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Mid-conference review by WRC-07 Chairman Mr François Rancy


1. What are the main issues being discussed at the WRC-07?

The main issue of the conference is Agenda item 1.4: New allocations and identifications of spectrum for International Mobile Telecommunications (IMT). This explains the attendance at this conference of an unprecedented number of delegates: approximately 2600.

Mobile services are now part of everyday life in all countries and there is a need to ensure that this service can continue to grow in the future to adjust to new requirements: higher transmission rates and new mobile applications. In the near future, people will want the same type of service on mobile as already provided in their homes by ADSL, fibre optic or cable.

The importance of this agenda item is related to the fact that there is a need to earmark spectrum at worldwide level to facilitate this development. Currently, most mobile systems are located in the 1 GHz band but, as spectrum requirements increase, there is a need to tap into the higher frequencies.

However, higher frequencies translate into higher costs. Doubling the frequency band by going from 1 GHz to 2 GHz provides more spectrum, hence more capacity to the end-customer, but costs are pushed up because many more base stations are required.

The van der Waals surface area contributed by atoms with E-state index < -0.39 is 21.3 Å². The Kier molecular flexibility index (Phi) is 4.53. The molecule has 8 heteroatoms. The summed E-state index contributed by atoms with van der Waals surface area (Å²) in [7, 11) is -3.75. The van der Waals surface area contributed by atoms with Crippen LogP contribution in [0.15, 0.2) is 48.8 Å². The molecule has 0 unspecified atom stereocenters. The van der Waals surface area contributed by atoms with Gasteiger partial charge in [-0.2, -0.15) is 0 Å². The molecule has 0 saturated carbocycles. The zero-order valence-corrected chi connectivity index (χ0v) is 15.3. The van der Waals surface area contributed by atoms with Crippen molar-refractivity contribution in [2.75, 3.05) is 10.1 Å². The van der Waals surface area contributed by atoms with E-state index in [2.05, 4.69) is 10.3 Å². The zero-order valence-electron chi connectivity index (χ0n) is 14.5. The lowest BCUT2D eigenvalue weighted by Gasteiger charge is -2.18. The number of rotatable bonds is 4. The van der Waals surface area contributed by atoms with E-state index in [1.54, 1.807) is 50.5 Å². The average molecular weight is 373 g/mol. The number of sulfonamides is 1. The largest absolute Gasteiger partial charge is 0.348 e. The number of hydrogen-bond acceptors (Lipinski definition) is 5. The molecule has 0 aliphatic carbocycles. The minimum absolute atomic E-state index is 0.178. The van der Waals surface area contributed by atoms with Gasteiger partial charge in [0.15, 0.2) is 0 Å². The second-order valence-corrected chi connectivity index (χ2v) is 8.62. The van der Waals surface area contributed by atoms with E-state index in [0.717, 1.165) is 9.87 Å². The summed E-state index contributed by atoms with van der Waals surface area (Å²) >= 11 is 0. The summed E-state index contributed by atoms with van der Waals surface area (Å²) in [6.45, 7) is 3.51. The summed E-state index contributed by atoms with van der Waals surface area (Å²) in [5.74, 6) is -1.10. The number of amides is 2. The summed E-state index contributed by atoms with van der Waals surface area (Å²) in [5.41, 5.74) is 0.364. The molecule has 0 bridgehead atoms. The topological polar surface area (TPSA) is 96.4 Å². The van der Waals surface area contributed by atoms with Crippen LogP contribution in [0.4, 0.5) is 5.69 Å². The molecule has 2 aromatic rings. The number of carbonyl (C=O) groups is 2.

WARC-92 decided on mobile allocations identified for IMT, which we know as 3G, in the 2 GHz bands. WRC-2000 further made identifications for IMT at 2.6 GHz. WRC-07 may identify bands above 3.4 GHz, which would entail further cost increase for deploying mobile networks.

This would result in the provision of mobile services mainly to densely populated areas, such as large cities, and lead to increasing the digital divide between sparsely and densely populated areas. Lower frequencies are therefore needed to provide mobile services everywhere and at a reasonable cost.

A combination of the following would be ideal:

  • Higher frequencies for more capacity and to provide more services to densely populated areas

  • Lower frequencies for less densely populated areas to provide mobile services everywhere, with higher capacity as well.

Access to spectrum by all countries for both of these requirements is one of the main objectives of this conference.

 

2. What are the main difficulties encountered so far on this Agenda Item?

Painful decisions may have to be made by Administrations in order to pave the way for the future of mobile services. Because these services use spectrum extensively, it is not possible to share the same spectrum with mobile services in the same geographic location and the current use of the frequency bands identified by this conference for the mobile service may be put in question. The task before WRC-07 is therefore to minimize the situations where Administrations would have to face such painful decisions.